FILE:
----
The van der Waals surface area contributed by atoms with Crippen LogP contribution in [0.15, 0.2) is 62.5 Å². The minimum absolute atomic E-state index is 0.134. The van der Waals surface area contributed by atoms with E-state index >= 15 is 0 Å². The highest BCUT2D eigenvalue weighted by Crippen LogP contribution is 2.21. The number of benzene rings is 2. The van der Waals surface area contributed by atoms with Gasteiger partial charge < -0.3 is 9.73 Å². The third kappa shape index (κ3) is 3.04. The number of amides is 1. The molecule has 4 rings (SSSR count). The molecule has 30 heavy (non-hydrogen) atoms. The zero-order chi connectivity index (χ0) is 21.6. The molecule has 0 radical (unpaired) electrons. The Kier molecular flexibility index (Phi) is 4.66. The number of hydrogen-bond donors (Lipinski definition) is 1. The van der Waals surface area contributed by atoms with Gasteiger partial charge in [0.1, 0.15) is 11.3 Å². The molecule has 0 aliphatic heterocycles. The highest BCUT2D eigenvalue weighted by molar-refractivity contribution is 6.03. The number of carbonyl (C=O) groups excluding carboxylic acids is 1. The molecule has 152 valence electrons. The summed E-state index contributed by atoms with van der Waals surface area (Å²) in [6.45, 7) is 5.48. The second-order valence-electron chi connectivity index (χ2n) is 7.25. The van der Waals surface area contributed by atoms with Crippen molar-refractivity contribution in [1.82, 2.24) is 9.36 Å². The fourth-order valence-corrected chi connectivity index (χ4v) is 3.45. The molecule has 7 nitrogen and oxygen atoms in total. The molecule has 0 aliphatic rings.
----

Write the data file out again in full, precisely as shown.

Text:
The van der Waals surface area contributed by atoms with Crippen LogP contribution in [0.15, 0.2) is 62.5 Å². The minimum absolute atomic E-state index is 0.134. The van der Waals surface area contributed by atoms with E-state index >= 15 is 0 Å². The highest BCUT2D eigenvalue weighted by Crippen LogP contribution is 2.21. The number of benzene rings is 2. The van der Waals surface area contributed by atoms with Gasteiger partial charge < -0.3 is 9.73 Å². The third kappa shape index (κ3) is 3.04. The number of amides is 1. The molecule has 4 rings (SSSR count). The molecule has 30 heavy (non-hydrogen) atoms. The zero-order chi connectivity index (χ0) is 21.6. The molecule has 0 radical (unpaired) electrons. The Kier molecular flexibility index (Phi) is 4.66. The number of hydrogen-bond donors (Lipinski definition) is 1. The van der Waals surface area contributed by atoms with Gasteiger partial charge in [0.1, 0.15) is 11.3 Å². The molecule has 0 aliphatic heterocycles. The highest BCUT2D eigenvalue weighted by molar-refractivity contribution is 6.03. The number of carbonyl (C=O) groups excluding carboxylic acids is 1. The molecule has 152 valence electrons. The summed E-state index contributed by atoms with van der Waals surface area (Å²) in [6.45, 7) is 5.48. The second-order valence-electron chi connectivity index (χ2n) is 7.25. The van der Waals surface area contributed by atoms with Crippen molar-refractivity contribution in [1.82, 2.24) is 9.36 Å². The fourth-order valence-corrected chi connectivity index (χ4v) is 3.45. The molecule has 7 nitrogen and oxygen atoms in total. The molecule has 0 aliphatic rings.